At first blush, this may not seem like much of a growth story/ Fiscal first-quarter sales (ended June) grew just 4% from a year ago, as results were dampened by a declining legacy business that had been tracking DVD sales. It's the new media consumption measurement biz--known as Advanced Media & Information -- that is the real growth story: This division saw sales rise 31% in the quarter, and based on recent new customer wins, should keep growing at a similar rate in coming quarters.
For folks at Nielsen, Rentrak has become a rival to watch.
might be seen as an industry loser in the changing media landscape -- its shares have tumbled from nearly $70 in early 2011 to a recent $14.50. Rovi was a leading player in DVD software, yet as more content is enjoyed online and not on discs, this company has lost some relevance.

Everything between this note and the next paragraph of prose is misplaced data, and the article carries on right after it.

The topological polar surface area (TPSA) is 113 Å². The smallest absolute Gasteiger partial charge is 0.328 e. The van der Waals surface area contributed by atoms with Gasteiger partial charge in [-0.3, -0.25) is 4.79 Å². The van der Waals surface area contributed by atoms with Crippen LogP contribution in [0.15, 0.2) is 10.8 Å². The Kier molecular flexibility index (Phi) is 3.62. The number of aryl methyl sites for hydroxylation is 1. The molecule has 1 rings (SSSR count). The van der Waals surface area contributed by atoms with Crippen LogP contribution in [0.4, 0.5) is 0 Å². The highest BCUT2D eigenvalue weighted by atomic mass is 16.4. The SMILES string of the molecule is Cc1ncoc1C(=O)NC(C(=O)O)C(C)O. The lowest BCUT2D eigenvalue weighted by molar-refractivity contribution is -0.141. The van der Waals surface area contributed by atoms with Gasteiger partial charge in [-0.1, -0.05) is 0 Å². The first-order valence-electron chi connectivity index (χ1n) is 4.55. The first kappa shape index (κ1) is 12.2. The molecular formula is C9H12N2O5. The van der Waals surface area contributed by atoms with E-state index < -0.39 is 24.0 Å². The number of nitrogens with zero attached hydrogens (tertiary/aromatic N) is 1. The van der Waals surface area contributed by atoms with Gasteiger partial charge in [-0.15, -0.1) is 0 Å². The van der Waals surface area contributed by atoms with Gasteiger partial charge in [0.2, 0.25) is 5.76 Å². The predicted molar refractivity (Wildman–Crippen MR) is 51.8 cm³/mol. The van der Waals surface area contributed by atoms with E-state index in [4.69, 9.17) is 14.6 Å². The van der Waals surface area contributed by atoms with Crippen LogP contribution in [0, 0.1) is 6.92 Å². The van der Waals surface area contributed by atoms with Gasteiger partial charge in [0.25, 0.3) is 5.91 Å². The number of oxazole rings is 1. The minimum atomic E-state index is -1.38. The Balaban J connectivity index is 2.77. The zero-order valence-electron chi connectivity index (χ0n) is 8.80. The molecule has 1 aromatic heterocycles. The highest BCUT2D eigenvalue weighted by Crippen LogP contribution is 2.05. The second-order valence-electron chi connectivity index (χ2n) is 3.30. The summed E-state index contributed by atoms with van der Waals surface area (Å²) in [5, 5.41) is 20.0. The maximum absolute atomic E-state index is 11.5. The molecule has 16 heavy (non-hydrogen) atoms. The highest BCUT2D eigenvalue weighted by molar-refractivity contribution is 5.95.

Yet Rovi has another division that holds a great deal of promise -- and could fuel a sold rebound for this stock. Note that television set makers are looking to roll out a new generation of consoles that allow consumers to view all of their content on TV -- no more switching to your laptop when it comes time to search for Youtube videos, Hulu TV shows and other content. A number of these TV set makers are looking at using Rovi's online programming software. You may be familiar with this software when it powered the popular TV Guide channel of listings. Rovi has struggled to keep that business relevant, but the new world of internet-enabled TV sets might just give it newfound relevance.
Shares don't look challenging, trading at less than eight times projected 2013 EPS of around $1.90.
Digital video recorders have become the must-have entertainment device for many couch potatoes. But as it often happens in the land of high-tech, the company that comes up with a great idea isn't always the one to ultimately get rich from it, making
something of an afterthought for investors.